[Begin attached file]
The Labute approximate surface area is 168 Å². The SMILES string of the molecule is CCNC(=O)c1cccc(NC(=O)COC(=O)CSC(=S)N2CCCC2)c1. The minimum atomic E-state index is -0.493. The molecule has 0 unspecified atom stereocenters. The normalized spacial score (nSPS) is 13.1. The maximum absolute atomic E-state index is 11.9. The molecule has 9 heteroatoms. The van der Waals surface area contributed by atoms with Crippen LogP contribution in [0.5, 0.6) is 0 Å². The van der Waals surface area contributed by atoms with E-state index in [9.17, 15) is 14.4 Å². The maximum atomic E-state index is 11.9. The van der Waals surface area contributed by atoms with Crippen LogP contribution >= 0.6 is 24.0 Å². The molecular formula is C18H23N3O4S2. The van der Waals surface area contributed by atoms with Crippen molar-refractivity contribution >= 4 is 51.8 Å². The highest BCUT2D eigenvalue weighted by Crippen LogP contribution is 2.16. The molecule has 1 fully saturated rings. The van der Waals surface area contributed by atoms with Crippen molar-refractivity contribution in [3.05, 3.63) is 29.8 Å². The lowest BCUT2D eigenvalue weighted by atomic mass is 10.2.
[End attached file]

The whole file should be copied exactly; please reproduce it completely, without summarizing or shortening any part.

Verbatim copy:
The Labute approximate surface area is 168 Å². The SMILES string of the molecule is CCNC(=O)c1cccc(NC(=O)COC(=O)CSC(=S)N2CCCC2)c1. The minimum atomic E-state index is -0.493. The molecule has 0 unspecified atom stereocenters. The normalized spacial score (nSPS) is 13.1. The maximum absolute atomic E-state index is 11.9. The molecule has 9 heteroatoms. The van der Waals surface area contributed by atoms with Crippen LogP contribution in [0.5, 0.6) is 0 Å². The van der Waals surface area contributed by atoms with E-state index in [9.17, 15) is 14.4 Å². The maximum atomic E-state index is 11.9. The van der Waals surface area contributed by atoms with Crippen LogP contribution >= 0.6 is 24.0 Å². The molecular formula is C18H23N3O4S2. The van der Waals surface area contributed by atoms with Crippen molar-refractivity contribution >= 4 is 51.8 Å². The highest BCUT2D eigenvalue weighted by Crippen LogP contribution is 2.16. The molecule has 1 fully saturated rings. The van der Waals surface area contributed by atoms with Crippen molar-refractivity contribution in [3.05, 3.63) is 29.8 Å². The lowest BCUT2D eigenvalue weighted by atomic mass is 10.2.